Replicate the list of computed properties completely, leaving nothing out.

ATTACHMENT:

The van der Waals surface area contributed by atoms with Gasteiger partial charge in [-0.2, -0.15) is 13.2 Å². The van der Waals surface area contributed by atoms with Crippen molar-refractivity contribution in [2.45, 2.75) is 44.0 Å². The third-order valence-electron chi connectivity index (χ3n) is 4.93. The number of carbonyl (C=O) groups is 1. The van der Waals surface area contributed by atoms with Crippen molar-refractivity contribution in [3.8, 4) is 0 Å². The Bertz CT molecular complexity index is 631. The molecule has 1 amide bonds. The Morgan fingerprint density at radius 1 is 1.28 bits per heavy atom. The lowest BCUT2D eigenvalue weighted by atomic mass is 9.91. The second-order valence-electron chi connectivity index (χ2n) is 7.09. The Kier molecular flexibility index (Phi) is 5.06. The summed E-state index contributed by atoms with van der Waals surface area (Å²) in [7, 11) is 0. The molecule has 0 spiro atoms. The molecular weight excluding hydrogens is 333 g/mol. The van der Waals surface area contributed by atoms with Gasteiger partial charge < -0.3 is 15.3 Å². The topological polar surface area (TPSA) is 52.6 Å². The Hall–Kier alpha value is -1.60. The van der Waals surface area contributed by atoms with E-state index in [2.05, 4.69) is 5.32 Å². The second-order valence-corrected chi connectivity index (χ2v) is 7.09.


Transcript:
The van der Waals surface area contributed by atoms with Gasteiger partial charge in [-0.2, -0.15) is 13.2 Å². The van der Waals surface area contributed by atoms with Crippen molar-refractivity contribution in [2.45, 2.75) is 44.0 Å². The third-order valence-electron chi connectivity index (χ3n) is 4.93. The number of carbonyl (C=O) groups is 1. The van der Waals surface area contributed by atoms with Crippen molar-refractivity contribution in [3.8, 4) is 0 Å². The Bertz CT molecular complexity index is 631. The molecule has 1 amide bonds. The Morgan fingerprint density at radius 1 is 1.28 bits per heavy atom. The lowest BCUT2D eigenvalue weighted by atomic mass is 9.91. The second-order valence-electron chi connectivity index (χ2n) is 7.09. The Kier molecular flexibility index (Phi) is 5.06. The summed E-state index contributed by atoms with van der Waals surface area (Å²) in [7, 11) is 0. The molecule has 0 spiro atoms. The molecular weight excluding hydrogens is 333 g/mol. The van der Waals surface area contributed by atoms with Gasteiger partial charge < -0.3 is 15.3 Å². The topological polar surface area (TPSA) is 52.6 Å². The Hall–Kier alpha value is -1.60. The van der Waals surface area contributed by atoms with E-state index in [2.05, 4.69) is 5.32 Å². The second-order valence-corrected chi connectivity index (χ2v) is 7.09.